Do you see what this means? Polyunsaturated oils—the jars with lots of marbles missing—are “messed up” before they even leave the factory! Point of failure #1. I know, I know. You’re wondering why they don’t look funny or smell “off” when you open a bottle of one. Well, part of the processing cavalcade includes filtering, bleaching, and deodorizing, so the bottle of oil you bring home is translucent and generally odorless and even flavorless. That doesn’t mean it’s not rancid; it just means you don’t realize it. (Except for olive oil, which is over 70% monounsaturated, about 15% saturated, and therefore much less prone to rancidity. Most people like their olive oil to have a strong flavor, especially if they shell out big money for the good stuff.)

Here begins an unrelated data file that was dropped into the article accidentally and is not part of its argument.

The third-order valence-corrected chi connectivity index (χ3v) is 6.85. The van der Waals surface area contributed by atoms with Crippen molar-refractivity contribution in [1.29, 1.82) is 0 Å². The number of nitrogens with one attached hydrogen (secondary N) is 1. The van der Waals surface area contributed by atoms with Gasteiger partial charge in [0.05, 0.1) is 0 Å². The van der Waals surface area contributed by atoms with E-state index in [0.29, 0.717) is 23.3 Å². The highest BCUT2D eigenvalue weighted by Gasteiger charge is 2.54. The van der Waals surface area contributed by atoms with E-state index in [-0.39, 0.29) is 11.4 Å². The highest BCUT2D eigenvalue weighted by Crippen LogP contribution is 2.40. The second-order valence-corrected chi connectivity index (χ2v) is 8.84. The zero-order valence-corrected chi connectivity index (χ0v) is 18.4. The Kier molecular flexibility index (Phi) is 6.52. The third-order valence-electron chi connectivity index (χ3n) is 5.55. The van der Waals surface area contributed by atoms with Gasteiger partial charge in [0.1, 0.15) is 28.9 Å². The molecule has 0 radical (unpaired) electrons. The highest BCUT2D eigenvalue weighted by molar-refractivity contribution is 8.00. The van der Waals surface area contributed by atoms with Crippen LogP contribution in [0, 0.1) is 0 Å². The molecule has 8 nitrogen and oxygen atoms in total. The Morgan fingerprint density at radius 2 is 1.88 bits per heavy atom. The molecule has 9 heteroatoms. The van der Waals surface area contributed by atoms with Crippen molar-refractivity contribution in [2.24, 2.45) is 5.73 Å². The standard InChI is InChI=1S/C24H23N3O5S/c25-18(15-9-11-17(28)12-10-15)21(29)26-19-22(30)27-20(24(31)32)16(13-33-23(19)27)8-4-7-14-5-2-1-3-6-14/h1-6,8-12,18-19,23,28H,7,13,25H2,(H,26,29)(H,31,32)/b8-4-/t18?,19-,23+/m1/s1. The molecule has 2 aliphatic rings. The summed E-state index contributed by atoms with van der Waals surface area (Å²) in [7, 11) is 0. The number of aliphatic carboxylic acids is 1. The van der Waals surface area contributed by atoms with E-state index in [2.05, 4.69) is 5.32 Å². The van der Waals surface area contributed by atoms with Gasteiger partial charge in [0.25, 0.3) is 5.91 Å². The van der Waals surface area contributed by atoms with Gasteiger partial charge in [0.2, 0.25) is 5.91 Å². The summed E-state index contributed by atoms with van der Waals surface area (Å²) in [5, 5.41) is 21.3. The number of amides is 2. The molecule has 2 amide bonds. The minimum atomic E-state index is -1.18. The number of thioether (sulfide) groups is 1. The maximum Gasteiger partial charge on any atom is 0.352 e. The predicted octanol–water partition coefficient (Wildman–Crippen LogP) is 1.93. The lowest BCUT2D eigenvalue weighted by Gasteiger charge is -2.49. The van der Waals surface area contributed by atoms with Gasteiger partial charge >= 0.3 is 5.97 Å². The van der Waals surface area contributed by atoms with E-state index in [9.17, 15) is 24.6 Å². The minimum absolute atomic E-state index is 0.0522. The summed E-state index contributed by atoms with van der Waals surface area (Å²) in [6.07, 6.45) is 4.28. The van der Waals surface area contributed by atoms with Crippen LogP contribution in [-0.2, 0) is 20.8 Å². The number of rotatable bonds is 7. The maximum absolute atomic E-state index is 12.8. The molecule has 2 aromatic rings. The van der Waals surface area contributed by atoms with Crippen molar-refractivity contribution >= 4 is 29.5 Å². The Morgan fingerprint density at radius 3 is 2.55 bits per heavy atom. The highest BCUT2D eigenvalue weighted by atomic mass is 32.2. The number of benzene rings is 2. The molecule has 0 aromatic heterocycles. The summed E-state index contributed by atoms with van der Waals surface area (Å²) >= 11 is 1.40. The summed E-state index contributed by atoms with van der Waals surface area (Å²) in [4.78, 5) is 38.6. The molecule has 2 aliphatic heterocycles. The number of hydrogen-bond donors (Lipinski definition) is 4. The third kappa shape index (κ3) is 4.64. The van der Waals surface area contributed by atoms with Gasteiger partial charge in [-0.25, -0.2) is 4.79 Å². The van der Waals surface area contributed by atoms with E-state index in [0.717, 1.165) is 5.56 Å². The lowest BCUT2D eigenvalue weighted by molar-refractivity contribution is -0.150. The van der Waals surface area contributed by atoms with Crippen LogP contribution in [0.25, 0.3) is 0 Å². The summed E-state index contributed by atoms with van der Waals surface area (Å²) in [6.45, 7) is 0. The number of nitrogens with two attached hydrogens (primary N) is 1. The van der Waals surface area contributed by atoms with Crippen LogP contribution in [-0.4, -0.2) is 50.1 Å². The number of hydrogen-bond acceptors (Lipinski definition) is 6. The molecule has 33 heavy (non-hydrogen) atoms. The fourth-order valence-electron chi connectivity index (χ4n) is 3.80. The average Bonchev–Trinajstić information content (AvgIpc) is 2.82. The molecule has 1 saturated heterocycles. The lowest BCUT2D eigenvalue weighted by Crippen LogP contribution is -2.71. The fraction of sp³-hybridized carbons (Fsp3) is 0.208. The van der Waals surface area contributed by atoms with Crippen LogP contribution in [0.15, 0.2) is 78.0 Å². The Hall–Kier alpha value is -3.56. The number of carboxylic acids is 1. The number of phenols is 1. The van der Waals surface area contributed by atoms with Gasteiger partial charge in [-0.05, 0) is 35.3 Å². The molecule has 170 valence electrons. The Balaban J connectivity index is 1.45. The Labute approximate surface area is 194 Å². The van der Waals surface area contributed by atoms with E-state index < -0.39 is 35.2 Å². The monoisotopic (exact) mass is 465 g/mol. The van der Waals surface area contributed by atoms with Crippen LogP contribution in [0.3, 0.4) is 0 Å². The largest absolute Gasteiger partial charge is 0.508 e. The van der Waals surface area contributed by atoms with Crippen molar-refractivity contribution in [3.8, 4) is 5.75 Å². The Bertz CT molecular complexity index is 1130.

So these fragile polyunsaturated oils are damaged before they even get to the store. But what happens when they are in the store? They sit on shelves in clear plastic or glass bottles, where they’re exposed to more light. Twenty-four-seven, in some cases! Point of failure #2. (Except for a few brands of olive oil that you can find in metal containers or very dark glass. But there are also the ones sold in clear glass so we can all see how pretty and pristine and dark green the oil is, eh? Marketing genius, yes, but also good chemistry!)